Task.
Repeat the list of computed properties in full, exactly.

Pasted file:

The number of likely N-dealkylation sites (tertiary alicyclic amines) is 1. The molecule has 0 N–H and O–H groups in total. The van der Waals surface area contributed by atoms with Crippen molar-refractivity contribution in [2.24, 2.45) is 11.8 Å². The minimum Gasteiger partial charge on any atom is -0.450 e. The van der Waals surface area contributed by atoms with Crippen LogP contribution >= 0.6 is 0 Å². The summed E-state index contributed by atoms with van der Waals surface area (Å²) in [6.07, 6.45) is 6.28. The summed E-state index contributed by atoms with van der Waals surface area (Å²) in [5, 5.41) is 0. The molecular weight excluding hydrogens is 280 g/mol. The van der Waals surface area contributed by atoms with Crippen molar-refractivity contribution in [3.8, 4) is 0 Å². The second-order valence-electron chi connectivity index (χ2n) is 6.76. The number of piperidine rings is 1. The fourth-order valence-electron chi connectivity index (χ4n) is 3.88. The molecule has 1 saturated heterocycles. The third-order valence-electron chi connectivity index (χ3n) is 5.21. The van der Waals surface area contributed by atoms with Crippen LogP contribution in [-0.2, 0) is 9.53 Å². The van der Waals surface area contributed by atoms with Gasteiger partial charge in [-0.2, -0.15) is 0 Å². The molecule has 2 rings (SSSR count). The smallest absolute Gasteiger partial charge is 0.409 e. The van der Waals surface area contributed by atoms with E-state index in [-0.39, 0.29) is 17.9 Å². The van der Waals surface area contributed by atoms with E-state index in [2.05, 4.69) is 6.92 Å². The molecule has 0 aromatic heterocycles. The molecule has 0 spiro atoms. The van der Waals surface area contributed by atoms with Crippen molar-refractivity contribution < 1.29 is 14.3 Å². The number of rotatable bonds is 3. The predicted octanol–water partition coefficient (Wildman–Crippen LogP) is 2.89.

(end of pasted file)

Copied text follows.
The number of likely N-dealkylation sites (tertiary alicyclic amines) is 1. The molecule has 0 N–H and O–H groups in total. The van der Waals surface area contributed by atoms with Crippen molar-refractivity contribution in [2.24, 2.45) is 11.8 Å². The minimum Gasteiger partial charge on any atom is -0.450 e. The van der Waals surface area contributed by atoms with Crippen LogP contribution >= 0.6 is 0 Å². The summed E-state index contributed by atoms with van der Waals surface area (Å²) in [6.07, 6.45) is 6.28. The summed E-state index contributed by atoms with van der Waals surface area (Å²) in [5, 5.41) is 0. The molecular weight excluding hydrogens is 280 g/mol. The van der Waals surface area contributed by atoms with Crippen molar-refractivity contribution in [3.8, 4) is 0 Å². The second-order valence-electron chi connectivity index (χ2n) is 6.76. The number of piperidine rings is 1. The fourth-order valence-electron chi connectivity index (χ4n) is 3.88. The molecule has 1 saturated heterocycles. The third-order valence-electron chi connectivity index (χ3n) is 5.21. The van der Waals surface area contributed by atoms with Crippen LogP contribution in [-0.2, 0) is 9.53 Å². The van der Waals surface area contributed by atoms with Gasteiger partial charge in [-0.2, -0.15) is 0 Å². The molecule has 2 rings (SSSR count). The smallest absolute Gasteiger partial charge is 0.409 e. The van der Waals surface area contributed by atoms with E-state index in [-0.39, 0.29) is 17.9 Å². The van der Waals surface area contributed by atoms with E-state index in [2.05, 4.69) is 6.92 Å². The molecule has 0 aromatic heterocycles. The molecule has 0 spiro atoms. The van der Waals surface area contributed by atoms with Crippen molar-refractivity contribution < 1.29 is 14.3 Å². The number of rotatable bonds is 3. The predicted octanol–water partition coefficient (Wildman–Crippen LogP) is 2.89.